Plan your Ottawa Conference or Meeting in Ottawa at the Chimo Hotel. For more information you may request information via our Online Request for Meeting Space or call our Sales Department at 613-842-5632 or 1-800-387-9779.
To choose the seating arrangement for your Ottawa Conference or Meeting, here is a guide to meeting room layouts
Receptions for large groups of people should be organized in a way that minimizes annoying line-ups and crowding. Several "stations" are highly advisable. For a large reception in a large room, where three or four bars may be set up try to indicate the locations of the bars with signs; otherwise, people may crowd the one nearest the door, leaving the others virtually unused.
Theatre Style, with chair rows only. A pronounced arc or semi-circle effect can make your audience feel closer to the speaker or panelists.
Classroom Style has four people seated at each table, which leaves enough elbowroom for all. Five at a table is possible if you are cramped for space but not if there is much paper work to handle.
Banquets are best arranged with round tables seating eight people each (ten at a table allows little elbow room). Long tables can be used if it's absolutely necessary to crowd in more people, but this arrangement drastically reduces the opportunity for conversation and informality.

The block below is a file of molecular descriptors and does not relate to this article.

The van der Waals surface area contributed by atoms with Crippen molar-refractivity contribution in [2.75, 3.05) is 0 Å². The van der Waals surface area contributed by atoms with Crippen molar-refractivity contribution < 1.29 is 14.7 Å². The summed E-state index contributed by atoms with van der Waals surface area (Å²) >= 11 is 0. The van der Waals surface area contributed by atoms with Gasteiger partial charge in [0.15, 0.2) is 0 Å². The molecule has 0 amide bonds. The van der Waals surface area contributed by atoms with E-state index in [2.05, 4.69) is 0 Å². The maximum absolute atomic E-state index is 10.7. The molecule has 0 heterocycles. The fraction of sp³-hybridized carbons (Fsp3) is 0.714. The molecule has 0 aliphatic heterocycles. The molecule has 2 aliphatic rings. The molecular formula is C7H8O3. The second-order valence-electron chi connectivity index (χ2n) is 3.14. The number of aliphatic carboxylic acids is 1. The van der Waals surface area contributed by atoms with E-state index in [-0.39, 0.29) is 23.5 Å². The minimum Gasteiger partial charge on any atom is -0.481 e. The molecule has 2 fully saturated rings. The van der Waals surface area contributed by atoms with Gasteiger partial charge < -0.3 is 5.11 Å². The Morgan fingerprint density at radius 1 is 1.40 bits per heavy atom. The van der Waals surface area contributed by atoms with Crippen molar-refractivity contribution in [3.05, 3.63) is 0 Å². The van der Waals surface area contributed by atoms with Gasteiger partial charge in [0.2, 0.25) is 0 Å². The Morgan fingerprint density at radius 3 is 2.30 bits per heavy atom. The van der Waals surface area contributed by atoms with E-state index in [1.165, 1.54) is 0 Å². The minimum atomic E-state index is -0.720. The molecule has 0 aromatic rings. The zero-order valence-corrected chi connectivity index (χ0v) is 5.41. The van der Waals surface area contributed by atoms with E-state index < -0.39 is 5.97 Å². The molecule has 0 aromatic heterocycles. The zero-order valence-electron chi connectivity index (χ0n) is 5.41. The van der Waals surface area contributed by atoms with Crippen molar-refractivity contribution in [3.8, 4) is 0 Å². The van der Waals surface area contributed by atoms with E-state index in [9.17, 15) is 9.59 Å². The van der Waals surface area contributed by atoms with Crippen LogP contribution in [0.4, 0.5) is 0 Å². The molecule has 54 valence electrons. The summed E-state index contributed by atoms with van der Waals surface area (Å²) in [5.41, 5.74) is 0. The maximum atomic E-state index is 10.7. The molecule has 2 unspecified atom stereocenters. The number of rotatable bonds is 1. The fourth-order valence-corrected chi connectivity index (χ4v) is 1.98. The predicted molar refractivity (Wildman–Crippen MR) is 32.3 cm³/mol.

U-Shape, for relatively small groups where all persons are expected to join in the discussion. Avoid long lines of tables, because visibility is poor from one end to the other. Chairs can also be placed on the inside of the horseshoe.
Board of Directors style is a common arrangement for small meetings. But avoid long rows, which reduce eye-to-eye communication.
Hollow Square is another small-meeting variation. Again, the main thing to watch is that your numbers aren't too large.
V-Shaped Classroom Style, with tables angled toward the front-centre, improves eye-to-eye contact between people on both sides of the room.
T-Shape is an arrangement for small full-discussion groups. Centre row can be double tables if more workspace is required.
E-Shape is a variation of the U-Shape to accommodate more people. Ample space must be allowed in the center for the movement of people. You need a surprisingly large room to accommodate this kind of layout. Although frequently used, it often results in much neck stretching (although people seated at the center tables can angle themselves towards the front of the room).